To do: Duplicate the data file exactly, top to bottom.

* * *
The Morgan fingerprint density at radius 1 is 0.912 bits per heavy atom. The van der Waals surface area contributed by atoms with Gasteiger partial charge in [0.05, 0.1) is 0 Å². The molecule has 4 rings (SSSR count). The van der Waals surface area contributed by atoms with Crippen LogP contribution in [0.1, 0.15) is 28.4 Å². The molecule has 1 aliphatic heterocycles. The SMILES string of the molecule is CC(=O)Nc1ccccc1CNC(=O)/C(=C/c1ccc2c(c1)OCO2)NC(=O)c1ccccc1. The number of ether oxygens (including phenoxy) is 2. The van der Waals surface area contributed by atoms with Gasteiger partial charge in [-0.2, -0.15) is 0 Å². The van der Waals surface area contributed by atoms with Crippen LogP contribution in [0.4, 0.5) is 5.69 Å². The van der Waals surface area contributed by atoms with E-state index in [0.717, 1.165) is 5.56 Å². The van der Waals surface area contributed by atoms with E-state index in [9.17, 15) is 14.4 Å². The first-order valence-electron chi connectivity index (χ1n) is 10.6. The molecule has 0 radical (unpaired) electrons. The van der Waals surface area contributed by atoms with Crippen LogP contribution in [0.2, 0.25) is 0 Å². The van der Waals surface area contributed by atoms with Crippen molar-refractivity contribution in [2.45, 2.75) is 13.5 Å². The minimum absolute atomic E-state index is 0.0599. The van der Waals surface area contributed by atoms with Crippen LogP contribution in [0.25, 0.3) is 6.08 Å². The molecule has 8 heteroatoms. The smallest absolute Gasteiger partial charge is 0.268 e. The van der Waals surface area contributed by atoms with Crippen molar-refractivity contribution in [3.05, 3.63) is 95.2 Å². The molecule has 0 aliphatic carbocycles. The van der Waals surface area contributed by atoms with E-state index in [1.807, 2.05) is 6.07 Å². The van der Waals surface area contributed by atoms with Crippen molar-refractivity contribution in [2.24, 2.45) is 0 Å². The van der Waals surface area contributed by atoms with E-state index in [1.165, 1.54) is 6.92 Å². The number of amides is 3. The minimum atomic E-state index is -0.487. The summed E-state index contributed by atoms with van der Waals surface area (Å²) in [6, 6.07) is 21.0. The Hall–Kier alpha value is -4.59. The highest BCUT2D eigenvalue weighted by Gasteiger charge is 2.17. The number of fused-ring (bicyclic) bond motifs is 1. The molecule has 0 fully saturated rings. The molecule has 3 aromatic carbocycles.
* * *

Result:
The Morgan fingerprint density at radius 1 is 0.912 bits per heavy atom. The van der Waals surface area contributed by atoms with Gasteiger partial charge in [0.05, 0.1) is 0 Å². The molecule has 4 rings (SSSR count). The van der Waals surface area contributed by atoms with Crippen LogP contribution in [0.1, 0.15) is 28.4 Å². The molecule has 1 aliphatic heterocycles. The SMILES string of the molecule is CC(=O)Nc1ccccc1CNC(=O)/C(=C/c1ccc2c(c1)OCO2)NC(=O)c1ccccc1. The number of ether oxygens (including phenoxy) is 2. The van der Waals surface area contributed by atoms with Gasteiger partial charge in [-0.2, -0.15) is 0 Å². The van der Waals surface area contributed by atoms with Crippen LogP contribution in [0.4, 0.5) is 5.69 Å². The van der Waals surface area contributed by atoms with E-state index in [0.717, 1.165) is 5.56 Å². The van der Waals surface area contributed by atoms with E-state index in [9.17, 15) is 14.4 Å². The first-order valence-electron chi connectivity index (χ1n) is 10.6. The molecule has 0 radical (unpaired) electrons. The van der Waals surface area contributed by atoms with Crippen LogP contribution in [0.2, 0.25) is 0 Å². The van der Waals surface area contributed by atoms with Crippen molar-refractivity contribution in [2.45, 2.75) is 13.5 Å². The minimum absolute atomic E-state index is 0.0599. The van der Waals surface area contributed by atoms with Crippen LogP contribution in [0.25, 0.3) is 6.08 Å². The molecule has 8 heteroatoms. The smallest absolute Gasteiger partial charge is 0.268 e. The van der Waals surface area contributed by atoms with Crippen molar-refractivity contribution in [3.05, 3.63) is 95.2 Å². The molecule has 0 aliphatic carbocycles. The van der Waals surface area contributed by atoms with E-state index in [1.807, 2.05) is 6.07 Å². The van der Waals surface area contributed by atoms with Crippen molar-refractivity contribution in [2.24, 2.45) is 0 Å². The van der Waals surface area contributed by atoms with E-state index in [1.165, 1.54) is 6.92 Å². The number of amides is 3. The minimum atomic E-state index is -0.487. The summed E-state index contributed by atoms with van der Waals surface area (Å²) in [6, 6.07) is 21.0. The Hall–Kier alpha value is -4.59. The highest BCUT2D eigenvalue weighted by Gasteiger charge is 2.17. The number of fused-ring (bicyclic) bond motifs is 1. The molecule has 0 fully saturated rings. The molecule has 3 aromatic carbocycles.